I’d like to see your thoughts on this issue, because I think once these issues are clarified the [Roman] Catholic position will agree with the Biblical evidence.
p.s. are you the Tur8in guy from AOmin?

(minor spelling and formatting change; the “Roman” in brackets is, of course, my own insertion) I answer:
Last things first, yes, I am the same Tur8inFan from the Team Apologian blog at Alpha and Omega Ministries (link).
Nick said, “I think the key problem in discussions with Protestants is that we don’t understand each other when it comes to ‘faith versus works of the law’ (Rom 3:28).” This can occur. Of course, it is important to distinguish between some sort of broad category like “Protestants,” and focus on the Reformed position here, because “Protestants” has become more of a basket for non-Roman Catholic than anything else.
The Reformed position is that it is not anything that man does that saves man. This seems to be the point of Paul in Romans 3:28.

After all, Paul declares, “Therefore we conclude that a man is justified by faith without the deeds of the law.” This conclusion is the conclusion to the fact that boasting is excluded (Romans 3:27) by the law of faith. Rather than working for our salvation, we trust in the finished work of Christ.

This is where we part ways from the Roman and Arminian views of salvation. We hold that by faith we trust in the work of another: Christ. Thus, we view “works of the law” as broadly corresponding to all activity undertaken by men to please God.

Nick wrote, “You said the Judaizers looked to impose some/all of the ceremonial law, but I think that is inaccurate. They pushed circumcision because circumcision was formally subscribing to embrace the whole Mosaic Covenant, not just ceremonial parts (Gal 5:3).” I don’t see anything to suggest that they also wanted to impose the civil law. One would have to check to be sure, but I think the diaspora Jews did not attempt to enforce the full scope of the civil laws of Moses on their host communities (and how could they, being a minority?). I doubt the Judaizers would have exceeded the diaspora Jews in that regarded. Obviously, the Palestinian Jews continued to live under the civil laws of Moses (in a somewhat modified form in view of the Roman laws) until around 70 A.D. (in Jerusalem). Circumcision was a token of the ceremonial parts of the law.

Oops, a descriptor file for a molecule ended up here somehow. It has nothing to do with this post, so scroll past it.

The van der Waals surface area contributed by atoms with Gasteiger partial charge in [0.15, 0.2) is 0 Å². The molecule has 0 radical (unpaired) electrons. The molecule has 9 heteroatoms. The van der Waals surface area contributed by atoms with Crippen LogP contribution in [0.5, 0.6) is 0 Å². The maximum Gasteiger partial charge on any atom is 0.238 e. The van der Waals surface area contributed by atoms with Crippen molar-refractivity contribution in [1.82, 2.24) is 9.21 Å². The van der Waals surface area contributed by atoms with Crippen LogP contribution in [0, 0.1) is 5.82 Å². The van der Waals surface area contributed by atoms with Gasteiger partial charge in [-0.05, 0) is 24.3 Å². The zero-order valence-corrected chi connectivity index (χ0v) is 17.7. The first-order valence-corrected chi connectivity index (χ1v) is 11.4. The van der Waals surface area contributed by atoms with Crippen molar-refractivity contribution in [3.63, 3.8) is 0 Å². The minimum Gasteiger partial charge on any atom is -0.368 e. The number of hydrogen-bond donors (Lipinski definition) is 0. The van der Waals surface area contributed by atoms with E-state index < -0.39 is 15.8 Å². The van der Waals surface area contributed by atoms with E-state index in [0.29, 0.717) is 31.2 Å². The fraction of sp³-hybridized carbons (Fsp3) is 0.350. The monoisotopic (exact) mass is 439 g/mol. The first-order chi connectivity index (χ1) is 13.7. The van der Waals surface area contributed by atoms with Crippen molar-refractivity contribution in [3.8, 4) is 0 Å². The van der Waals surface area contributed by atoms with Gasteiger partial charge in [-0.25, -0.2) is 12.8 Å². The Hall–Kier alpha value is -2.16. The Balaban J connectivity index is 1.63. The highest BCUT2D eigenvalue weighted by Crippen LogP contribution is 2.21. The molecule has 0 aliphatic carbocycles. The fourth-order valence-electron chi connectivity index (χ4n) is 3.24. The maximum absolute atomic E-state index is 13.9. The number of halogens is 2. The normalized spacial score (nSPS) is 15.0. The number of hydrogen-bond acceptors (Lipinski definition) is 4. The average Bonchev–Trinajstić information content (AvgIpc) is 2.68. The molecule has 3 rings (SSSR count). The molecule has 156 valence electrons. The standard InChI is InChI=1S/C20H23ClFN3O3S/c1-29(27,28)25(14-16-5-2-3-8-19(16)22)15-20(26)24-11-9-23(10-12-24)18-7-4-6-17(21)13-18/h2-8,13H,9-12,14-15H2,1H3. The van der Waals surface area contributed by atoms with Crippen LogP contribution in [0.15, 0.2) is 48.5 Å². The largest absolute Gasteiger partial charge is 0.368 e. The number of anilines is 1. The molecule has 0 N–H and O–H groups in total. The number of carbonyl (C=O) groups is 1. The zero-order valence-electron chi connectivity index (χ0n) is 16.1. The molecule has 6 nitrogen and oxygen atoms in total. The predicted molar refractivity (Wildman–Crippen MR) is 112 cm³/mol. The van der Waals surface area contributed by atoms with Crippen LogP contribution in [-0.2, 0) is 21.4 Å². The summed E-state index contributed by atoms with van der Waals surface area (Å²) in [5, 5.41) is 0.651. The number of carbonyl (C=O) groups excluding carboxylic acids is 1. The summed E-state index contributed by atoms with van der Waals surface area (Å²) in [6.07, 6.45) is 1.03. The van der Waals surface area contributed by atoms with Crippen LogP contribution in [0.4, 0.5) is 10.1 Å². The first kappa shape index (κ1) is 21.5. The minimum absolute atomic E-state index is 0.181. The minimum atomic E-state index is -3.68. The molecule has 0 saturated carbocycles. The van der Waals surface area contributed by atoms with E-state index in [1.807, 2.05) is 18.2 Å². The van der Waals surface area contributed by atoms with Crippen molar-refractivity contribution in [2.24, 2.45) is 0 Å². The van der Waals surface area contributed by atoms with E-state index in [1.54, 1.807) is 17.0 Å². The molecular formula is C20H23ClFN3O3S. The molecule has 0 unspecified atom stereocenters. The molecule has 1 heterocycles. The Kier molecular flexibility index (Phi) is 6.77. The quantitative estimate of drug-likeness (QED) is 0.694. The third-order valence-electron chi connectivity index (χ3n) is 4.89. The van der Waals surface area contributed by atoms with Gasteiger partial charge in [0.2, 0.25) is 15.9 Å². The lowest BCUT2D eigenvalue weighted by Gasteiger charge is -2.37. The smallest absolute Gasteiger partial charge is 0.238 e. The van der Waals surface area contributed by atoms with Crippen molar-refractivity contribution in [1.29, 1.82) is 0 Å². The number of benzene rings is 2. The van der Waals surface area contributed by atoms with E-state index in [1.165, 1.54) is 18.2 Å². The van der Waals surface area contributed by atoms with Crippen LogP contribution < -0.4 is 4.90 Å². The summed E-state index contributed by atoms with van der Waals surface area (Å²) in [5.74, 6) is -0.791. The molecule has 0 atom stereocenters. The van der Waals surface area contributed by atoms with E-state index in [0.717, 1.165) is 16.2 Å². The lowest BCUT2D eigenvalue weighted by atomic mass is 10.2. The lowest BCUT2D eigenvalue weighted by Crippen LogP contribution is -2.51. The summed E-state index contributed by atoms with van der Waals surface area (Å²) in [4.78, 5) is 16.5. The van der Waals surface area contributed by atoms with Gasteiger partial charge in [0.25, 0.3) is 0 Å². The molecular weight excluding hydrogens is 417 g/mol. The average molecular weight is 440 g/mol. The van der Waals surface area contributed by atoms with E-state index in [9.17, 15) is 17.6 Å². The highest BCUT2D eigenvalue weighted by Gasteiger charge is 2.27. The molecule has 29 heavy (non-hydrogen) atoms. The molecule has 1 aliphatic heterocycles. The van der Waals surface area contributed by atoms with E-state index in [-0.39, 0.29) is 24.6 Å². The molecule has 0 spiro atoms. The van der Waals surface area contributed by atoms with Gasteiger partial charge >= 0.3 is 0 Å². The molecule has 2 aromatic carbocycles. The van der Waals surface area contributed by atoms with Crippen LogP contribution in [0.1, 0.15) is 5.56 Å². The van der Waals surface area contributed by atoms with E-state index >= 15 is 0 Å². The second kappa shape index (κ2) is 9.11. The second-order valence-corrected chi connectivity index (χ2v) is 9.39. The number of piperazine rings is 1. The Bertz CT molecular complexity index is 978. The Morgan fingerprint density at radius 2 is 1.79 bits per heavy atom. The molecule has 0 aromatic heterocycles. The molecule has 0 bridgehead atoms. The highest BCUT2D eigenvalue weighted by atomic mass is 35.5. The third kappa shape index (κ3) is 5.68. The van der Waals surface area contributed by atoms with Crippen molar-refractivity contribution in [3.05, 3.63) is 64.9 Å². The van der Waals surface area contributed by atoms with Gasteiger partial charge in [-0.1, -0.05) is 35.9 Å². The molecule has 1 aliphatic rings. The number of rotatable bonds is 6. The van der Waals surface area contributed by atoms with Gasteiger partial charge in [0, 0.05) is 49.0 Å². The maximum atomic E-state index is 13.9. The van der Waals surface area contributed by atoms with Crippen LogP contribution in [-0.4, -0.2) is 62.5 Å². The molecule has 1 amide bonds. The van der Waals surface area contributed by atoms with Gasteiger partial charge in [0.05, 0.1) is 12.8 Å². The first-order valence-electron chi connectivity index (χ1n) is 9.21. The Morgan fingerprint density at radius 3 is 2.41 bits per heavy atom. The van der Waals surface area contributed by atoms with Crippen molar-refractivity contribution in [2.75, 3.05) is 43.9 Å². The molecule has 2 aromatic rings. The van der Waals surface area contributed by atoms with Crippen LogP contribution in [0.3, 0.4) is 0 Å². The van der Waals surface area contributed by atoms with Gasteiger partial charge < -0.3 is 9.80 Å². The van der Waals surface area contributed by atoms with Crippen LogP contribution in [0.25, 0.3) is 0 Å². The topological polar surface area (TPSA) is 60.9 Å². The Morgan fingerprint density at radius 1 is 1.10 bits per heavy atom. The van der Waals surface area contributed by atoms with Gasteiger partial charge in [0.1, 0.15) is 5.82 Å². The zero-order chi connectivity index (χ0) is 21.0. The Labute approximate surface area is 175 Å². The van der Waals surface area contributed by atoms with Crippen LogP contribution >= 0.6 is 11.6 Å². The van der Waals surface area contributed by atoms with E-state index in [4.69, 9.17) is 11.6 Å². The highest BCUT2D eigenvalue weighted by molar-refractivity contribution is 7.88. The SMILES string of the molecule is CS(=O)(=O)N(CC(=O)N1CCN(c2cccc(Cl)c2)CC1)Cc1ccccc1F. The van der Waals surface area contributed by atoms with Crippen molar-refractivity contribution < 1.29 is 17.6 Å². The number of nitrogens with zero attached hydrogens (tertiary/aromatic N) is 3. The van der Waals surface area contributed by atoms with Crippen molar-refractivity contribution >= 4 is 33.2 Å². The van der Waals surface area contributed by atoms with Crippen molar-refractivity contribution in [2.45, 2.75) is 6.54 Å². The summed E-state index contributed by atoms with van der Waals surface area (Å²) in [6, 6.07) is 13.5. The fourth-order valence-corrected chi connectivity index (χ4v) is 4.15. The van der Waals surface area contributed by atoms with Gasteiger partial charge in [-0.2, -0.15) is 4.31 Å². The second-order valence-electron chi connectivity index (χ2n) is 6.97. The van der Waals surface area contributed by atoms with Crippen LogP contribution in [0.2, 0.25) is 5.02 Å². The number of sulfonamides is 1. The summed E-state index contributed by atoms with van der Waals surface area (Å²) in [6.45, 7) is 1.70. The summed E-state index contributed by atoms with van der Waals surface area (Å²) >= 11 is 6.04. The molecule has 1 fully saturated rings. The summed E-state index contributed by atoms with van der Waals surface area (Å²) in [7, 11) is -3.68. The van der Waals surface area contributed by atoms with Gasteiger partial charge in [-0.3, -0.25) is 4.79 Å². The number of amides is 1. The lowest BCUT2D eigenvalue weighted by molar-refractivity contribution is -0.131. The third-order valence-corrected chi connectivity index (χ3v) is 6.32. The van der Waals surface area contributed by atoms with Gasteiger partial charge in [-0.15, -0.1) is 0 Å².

Nick wrote, “Thus, when Paul said we are saved apart from works of the Law he meant the whole Mosaic Law, not just ceremonial.” It’s even broader than that, I think. He meant not just by obedience to the Mosaic law itself, but by any obedience. Obedience is not what saves. Recall that it is not that there was a defect in the law of Moses. If any law could have saved, it was that law.